The government’s bungling efforts so far have led to a growing perception that it is hypocritical, unsympathetic and disconnected from the reality on the ground. A coherent strategy is needed combining sensible health, social and political responses.
Wealthy nations and big pharma must realise that their inaction on vaccine equity will cost lives, but action will cost them almost nothing. If they continue to hoard vaccines, they are undermining the fundamental principles of their rules-based world view.
If more countries follow China in tying entry to specific vaccines, the existing vaccine ‘spheres of influence’ could easily coalesce into opposing blocs. To avert this outcome, the world must adopt universal vaccine approval and efficacy standards.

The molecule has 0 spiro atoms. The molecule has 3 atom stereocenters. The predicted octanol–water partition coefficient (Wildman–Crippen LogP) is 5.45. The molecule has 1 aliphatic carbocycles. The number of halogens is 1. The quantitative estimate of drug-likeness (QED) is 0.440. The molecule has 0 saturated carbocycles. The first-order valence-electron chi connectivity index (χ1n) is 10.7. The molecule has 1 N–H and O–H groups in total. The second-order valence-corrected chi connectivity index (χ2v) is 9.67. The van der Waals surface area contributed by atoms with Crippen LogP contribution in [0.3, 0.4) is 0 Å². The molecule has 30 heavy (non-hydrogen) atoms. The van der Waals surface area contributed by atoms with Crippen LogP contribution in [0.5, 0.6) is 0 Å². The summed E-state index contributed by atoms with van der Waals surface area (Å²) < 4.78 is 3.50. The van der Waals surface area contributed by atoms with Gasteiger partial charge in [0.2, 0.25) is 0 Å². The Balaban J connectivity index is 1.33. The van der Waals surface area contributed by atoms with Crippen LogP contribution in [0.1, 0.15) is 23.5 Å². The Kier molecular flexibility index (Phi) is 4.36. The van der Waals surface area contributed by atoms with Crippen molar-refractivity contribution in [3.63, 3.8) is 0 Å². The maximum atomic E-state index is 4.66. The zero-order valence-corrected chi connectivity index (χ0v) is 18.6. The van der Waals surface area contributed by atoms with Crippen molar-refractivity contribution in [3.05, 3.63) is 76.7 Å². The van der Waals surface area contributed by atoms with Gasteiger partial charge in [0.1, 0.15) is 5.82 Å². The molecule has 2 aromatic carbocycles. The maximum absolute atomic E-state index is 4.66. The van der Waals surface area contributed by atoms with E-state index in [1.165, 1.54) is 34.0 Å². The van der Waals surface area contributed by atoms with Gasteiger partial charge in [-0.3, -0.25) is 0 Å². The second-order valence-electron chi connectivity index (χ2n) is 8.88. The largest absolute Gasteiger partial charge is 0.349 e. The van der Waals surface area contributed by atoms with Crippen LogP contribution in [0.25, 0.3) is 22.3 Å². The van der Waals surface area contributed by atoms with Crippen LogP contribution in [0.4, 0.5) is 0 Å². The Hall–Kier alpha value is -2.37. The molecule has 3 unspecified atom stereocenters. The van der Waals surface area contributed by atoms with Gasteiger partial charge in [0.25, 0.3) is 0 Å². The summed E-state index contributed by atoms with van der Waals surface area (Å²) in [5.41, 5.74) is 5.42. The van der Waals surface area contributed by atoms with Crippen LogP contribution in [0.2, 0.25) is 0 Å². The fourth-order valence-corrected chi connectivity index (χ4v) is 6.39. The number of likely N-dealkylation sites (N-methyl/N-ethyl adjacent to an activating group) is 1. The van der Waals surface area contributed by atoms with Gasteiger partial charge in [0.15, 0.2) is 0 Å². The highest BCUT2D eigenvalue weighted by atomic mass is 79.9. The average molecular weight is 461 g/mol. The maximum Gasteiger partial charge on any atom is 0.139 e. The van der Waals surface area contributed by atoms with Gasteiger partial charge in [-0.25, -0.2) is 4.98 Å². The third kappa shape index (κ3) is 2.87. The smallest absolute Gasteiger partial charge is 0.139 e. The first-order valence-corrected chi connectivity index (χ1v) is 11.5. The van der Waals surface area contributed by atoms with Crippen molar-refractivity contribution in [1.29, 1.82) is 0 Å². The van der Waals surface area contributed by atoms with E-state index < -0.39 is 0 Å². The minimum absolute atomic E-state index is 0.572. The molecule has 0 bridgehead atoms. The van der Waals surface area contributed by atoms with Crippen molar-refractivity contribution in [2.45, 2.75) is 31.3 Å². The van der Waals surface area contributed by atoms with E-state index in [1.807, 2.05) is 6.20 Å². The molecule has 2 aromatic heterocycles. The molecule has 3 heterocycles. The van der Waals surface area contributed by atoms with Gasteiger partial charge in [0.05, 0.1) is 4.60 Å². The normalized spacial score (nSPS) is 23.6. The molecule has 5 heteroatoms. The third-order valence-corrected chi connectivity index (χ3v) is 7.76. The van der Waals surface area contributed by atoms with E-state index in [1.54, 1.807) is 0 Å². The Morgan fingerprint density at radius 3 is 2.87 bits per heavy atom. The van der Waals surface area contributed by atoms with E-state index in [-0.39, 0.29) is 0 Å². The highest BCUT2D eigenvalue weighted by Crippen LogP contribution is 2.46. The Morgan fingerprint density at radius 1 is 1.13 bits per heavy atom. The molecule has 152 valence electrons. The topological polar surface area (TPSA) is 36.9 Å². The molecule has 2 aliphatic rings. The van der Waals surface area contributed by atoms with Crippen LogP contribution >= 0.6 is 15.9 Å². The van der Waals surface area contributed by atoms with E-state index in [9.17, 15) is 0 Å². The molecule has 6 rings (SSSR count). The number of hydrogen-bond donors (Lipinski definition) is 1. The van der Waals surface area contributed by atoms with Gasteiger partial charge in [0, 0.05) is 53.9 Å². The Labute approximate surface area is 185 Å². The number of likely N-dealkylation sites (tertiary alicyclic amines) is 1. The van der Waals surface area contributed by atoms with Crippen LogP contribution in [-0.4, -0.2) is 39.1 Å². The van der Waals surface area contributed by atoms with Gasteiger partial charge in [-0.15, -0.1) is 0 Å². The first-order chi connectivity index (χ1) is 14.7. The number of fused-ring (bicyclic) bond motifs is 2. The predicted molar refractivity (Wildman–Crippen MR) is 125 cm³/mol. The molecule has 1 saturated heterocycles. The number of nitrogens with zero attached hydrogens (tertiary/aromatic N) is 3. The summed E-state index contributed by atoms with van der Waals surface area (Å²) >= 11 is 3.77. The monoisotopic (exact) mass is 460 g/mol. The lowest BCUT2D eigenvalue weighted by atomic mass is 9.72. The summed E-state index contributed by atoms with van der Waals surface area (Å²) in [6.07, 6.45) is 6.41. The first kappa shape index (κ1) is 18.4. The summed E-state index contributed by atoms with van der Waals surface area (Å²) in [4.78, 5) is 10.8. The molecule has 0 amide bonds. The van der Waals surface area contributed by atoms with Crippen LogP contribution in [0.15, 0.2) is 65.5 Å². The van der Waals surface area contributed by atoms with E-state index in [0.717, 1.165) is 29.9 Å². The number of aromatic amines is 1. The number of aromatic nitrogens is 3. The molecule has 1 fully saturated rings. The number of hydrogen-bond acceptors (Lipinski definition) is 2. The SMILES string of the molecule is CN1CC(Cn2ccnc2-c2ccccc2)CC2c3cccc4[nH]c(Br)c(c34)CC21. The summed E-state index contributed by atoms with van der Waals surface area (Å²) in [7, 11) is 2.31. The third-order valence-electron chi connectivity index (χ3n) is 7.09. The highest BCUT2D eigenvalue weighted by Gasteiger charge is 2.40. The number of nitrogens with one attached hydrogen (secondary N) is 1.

Nations looking to safely open their borders must have frank private discussions followed by full transparency, and prioritise public health.
With no end in sight until a Covid-19 vaccine is developed, here are three ways governments can restart their economies and societies as quickly and safely as possible.
Politicising an outbreak is irresponsible. Viruses have no passports and those who want to travel will find a way, says Swee Kheng Khor.
Interim Prime Minister Mahathir Mohamad currently has no cabinet but Malaysia’s health system is resilient enough to excel despite the upheaval.
Fighting a species-level threat like Covid-19 requires the best brains from disciplines as varied as chemistry, AI, sociology and psychology.
This current outbreak will burn itself out eventually, but it won’t be the last one our world has to face. More science and truth is needed if we want to triumph quicker next time, says Dr Swee Kheng Khor.